This pandemic has opened Pandora’s box for colleges that were happy to conceal the amount of funds allocated for sports and other activities. When students are struggling to pay tuition, room and board, and other costs directed to their education, it seems only fair that they shouldn’t have to fund athletics programs that they don’t participate in or attend. According to Oregon Athletics, only 65% of students attend games, which means that 35% are funding athletic programs that neither have anything to do with higher education or their personal interests.

Universities are supposed to be think-tank or research institutions that give students access to the best professors, labs, and departments so that the students can graduate with a solid academic foundation that prepares them for graduate school or careers. It’s time for colleges to restructure tuition to make it more affordable and more alignable with student interests, not college’s marketing plans.

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February 7, 2021

My Valentine gift to Honey Bees!

I’ve never liked Valentine’s Day. It seems like a Hallmark advertising campaign to beef up sales after the slump when Christmas, New Years, and Super Bowl celebrations are over. A dozen roses can cost over $100, and a dinner for two (pre-pandemic) would cost twice as much as a regular night. But, I am completely supporting our honey bees for Valentine’s Day, and hope you’ll join me.

Roundup (weed killer) has an ingredient (glyphosate) that kills bees. With all that is going on in the world today, we need to protect bees so that they can provide us with the food we need to survive. The last time I went to Home Depot, there was a whole aisle dedicated to pallets filled with Roundup.

I took this picture right outside of Home Depot carrying a little sign that asks Home Depot and Lowe’s to stop carrying Roundup in their stores. If you’d like to bring awareness about Roundup to protect our bees, join the Friends of the Earth organization. There are 3 ways you can support bees during Valentine’s Week:

  1.  Print a little sign (click here)
    Take a picture of yourself in front of a Home Depot or Lowe’s sign
    Send photos to beeaction@foe.org
  2.  Print and sign letter to Home Depot or Lowe’s (click here)
    Mail letter to Home Depot or Lowe’s
    Email beeaction@foe.org (to let them know you sent the letter)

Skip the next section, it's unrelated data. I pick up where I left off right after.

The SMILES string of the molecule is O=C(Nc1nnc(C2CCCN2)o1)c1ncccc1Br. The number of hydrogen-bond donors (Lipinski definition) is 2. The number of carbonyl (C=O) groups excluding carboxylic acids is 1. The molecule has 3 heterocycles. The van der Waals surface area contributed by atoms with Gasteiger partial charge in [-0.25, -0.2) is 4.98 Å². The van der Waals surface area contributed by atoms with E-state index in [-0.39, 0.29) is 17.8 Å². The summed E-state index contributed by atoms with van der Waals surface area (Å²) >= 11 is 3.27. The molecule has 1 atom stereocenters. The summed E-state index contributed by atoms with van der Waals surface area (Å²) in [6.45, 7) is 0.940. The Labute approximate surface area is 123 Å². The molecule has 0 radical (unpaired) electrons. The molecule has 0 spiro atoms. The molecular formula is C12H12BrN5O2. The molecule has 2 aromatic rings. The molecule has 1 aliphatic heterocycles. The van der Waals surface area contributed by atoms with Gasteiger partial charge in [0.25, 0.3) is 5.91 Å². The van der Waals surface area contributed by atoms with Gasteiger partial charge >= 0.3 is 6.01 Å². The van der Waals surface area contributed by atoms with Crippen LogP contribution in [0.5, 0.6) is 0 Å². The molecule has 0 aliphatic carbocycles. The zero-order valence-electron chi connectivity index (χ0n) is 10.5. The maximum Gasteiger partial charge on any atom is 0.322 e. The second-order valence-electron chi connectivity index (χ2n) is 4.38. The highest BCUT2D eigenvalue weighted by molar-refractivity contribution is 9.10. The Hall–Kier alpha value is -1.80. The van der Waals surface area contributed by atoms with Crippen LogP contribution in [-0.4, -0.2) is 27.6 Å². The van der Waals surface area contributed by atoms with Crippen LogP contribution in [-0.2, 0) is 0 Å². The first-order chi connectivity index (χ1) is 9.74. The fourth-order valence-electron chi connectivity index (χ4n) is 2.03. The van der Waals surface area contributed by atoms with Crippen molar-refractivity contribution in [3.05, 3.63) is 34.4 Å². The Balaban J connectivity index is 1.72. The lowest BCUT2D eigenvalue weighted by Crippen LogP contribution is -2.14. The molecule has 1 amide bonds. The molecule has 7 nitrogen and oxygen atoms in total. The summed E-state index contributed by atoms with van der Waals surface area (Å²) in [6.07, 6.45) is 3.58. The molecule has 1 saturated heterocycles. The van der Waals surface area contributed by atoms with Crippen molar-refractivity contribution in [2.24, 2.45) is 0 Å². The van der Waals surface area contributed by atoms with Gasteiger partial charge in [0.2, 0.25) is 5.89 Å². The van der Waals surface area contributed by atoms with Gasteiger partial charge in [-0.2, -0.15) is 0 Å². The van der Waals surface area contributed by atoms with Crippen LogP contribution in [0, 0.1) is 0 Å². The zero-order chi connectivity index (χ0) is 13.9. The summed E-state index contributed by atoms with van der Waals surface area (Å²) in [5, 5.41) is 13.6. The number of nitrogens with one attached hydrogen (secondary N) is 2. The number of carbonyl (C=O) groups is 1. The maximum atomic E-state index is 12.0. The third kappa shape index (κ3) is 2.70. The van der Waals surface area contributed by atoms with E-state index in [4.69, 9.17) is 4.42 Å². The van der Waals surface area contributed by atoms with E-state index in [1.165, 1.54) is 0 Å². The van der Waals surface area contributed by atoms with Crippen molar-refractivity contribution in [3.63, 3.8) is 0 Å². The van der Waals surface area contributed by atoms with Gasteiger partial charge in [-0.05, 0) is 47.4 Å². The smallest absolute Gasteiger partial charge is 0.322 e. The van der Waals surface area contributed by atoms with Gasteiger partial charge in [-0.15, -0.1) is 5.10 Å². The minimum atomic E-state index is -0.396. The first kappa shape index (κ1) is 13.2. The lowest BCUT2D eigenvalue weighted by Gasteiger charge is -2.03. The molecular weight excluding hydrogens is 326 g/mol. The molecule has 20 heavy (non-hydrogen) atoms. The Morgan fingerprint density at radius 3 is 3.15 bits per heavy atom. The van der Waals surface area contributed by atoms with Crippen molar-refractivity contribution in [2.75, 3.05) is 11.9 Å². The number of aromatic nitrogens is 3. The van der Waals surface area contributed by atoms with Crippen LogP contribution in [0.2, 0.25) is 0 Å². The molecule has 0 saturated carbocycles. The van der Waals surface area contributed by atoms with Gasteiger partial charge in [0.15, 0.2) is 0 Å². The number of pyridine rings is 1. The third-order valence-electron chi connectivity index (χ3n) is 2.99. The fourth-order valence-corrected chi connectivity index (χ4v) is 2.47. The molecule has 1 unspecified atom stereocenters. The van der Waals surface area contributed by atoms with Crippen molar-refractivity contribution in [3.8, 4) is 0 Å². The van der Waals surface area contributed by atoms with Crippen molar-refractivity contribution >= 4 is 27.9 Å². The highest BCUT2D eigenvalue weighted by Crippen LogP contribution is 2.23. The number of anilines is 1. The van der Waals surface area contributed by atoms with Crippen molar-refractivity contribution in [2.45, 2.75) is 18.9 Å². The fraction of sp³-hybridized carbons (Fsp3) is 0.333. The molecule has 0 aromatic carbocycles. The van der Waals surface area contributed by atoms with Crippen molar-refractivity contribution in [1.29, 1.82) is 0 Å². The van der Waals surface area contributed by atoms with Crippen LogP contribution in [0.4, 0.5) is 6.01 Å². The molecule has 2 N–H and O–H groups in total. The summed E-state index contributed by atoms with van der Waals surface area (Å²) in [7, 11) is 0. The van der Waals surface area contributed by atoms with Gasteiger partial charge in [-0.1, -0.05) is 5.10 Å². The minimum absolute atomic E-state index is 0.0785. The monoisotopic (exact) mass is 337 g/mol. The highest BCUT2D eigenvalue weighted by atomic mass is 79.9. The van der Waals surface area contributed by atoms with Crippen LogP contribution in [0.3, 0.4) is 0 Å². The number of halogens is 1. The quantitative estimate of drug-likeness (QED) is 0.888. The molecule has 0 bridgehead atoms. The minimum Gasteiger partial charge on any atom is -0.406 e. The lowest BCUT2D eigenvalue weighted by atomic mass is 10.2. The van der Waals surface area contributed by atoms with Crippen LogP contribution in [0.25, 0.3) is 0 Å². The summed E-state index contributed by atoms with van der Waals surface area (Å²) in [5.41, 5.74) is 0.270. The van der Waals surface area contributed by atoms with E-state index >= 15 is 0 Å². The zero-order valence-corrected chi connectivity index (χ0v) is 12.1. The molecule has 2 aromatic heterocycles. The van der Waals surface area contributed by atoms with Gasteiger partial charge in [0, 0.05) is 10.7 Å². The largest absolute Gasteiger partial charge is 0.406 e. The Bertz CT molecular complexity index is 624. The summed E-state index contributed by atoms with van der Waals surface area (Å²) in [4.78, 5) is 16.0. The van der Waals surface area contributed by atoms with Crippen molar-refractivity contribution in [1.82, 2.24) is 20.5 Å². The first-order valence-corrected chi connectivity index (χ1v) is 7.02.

3.  Post on social media (like me!)
    Share this post — it’s easy to do and will bring awareness about Roundup and   it’ll put pressure on Home Depot and Lowe’s to stop carrying poisons that are   killing our precious bees.

I had fun taking these photos. I also gave signs to friends so they could snap a few photos and printed letters so they could mail them with ease.

#RejectRoundup

February 4, 2021

Why did UCs get so many freshman applications this year?

The University of California received more than 200,000 freshman applications for fall 2021 – that’s an 18% increase from last year. This came as quite a surprise because we were expecting for applications to decrease due to the pandemic. With parents losing their jobs, students disillusioned about higher education, and uncertainty about careers and the future, most colleges have received fewer applications this year. So why did the UCs receive more applications than they have at any time in its history?

The UCs announced that they will NOT consider either the SAT or the ACT as part of their admissions requirements this year and in the future. Black applicants rose by 22% and Latino students by 12%. That’s about 45% of the total applications to the 9 UC campuses this year.

UCLA received the most freshman applicants, followed by UC San Diego, and then UC Berkeley. For transfer applicants, UCLA received the most applications followed by UC Irvine, then UC San Diego, and finally UC Berkeley.

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February 3, 2021

National Women Physicians Day

Two hundred years ago today, Elizabeth Blackwell became the first American woman to earn her medical degree. She was allowed to attend medical school as a joke, but proved everyone wrong about her “intellectual inferiority” because she was a woman. In 2019, 50.5% of medical students were women, and 49.4% were men. We’ve certainly come a long way! My daughter Nicole and her fellow female ER doctor friends and colleagues have worked hard to reach their goals, while also having fun. Glad to see female physicians getting recognized today.

February 3, 2021

National Women Physicians Day

Two hundred years ago today, Elizabeth Blackwell became the first American woman to earn her medical degree. She was allowed to attend medical school as a joke, but proved everyone wrong about her “intellectual inferiority” because she was a woman. In 2019, 50.5% of medical students were women, and 49.4% were men. We’ve certainly come a long way! My daughter Nicole and her fellow female ER doctor friends and colleagues have worked hard to reach their goals, while also having fun. Glad to see female physicians getting recognized today.